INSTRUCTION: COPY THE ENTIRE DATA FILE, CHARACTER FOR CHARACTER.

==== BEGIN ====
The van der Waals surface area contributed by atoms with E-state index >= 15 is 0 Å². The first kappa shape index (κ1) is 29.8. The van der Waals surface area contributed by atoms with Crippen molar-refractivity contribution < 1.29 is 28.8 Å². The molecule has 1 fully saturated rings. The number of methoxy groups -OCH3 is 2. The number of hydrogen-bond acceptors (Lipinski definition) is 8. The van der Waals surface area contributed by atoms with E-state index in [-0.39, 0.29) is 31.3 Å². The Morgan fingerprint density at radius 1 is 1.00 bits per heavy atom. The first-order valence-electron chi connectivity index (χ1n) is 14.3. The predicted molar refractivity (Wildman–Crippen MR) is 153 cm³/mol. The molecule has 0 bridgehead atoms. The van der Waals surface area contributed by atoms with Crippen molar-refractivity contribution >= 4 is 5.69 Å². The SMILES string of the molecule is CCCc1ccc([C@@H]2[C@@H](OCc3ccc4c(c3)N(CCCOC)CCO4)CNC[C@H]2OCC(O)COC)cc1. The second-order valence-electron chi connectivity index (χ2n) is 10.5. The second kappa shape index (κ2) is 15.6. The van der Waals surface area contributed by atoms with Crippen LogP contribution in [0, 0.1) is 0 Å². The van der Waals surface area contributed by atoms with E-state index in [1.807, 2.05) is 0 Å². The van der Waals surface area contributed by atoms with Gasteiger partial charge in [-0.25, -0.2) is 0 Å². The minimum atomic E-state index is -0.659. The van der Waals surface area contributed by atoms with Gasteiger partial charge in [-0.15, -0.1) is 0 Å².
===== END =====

The van der Waals surface area contributed by atoms with E-state index >= 15 is 0 Å². The first kappa shape index (κ1) is 29.8. The van der Waals surface area contributed by atoms with Crippen molar-refractivity contribution < 1.29 is 28.8 Å². The molecule has 1 fully saturated rings. The number of methoxy groups -OCH3 is 2. The number of hydrogen-bond acceptors (Lipinski definition) is 8. The van der Waals surface area contributed by atoms with E-state index in [-0.39, 0.29) is 31.3 Å². The Morgan fingerprint density at radius 1 is 1.00 bits per heavy atom. The first-order valence-electron chi connectivity index (χ1n) is 14.3. The predicted molar refractivity (Wildman–Crippen MR) is 153 cm³/mol. The molecule has 0 bridgehead atoms. The van der Waals surface area contributed by atoms with Crippen molar-refractivity contribution >= 4 is 5.69 Å². The SMILES string of the molecule is CCCc1ccc([C@@H]2[C@@H](OCc3ccc4c(c3)N(CCCOC)CCO4)CNC[C@H]2OCC(O)COC)cc1. The second-order valence-electron chi connectivity index (χ2n) is 10.5. The second kappa shape index (κ2) is 15.6. The van der Waals surface area contributed by atoms with Crippen LogP contribution in [0, 0.1) is 0 Å². The van der Waals surface area contributed by atoms with E-state index in [1.807, 2.05) is 0 Å². The van der Waals surface area contributed by atoms with Gasteiger partial charge in [-0.25, -0.2) is 0 Å². The minimum atomic E-state index is -0.659. The van der Waals surface area contributed by atoms with Gasteiger partial charge in [-0.15, -0.1) is 0 Å².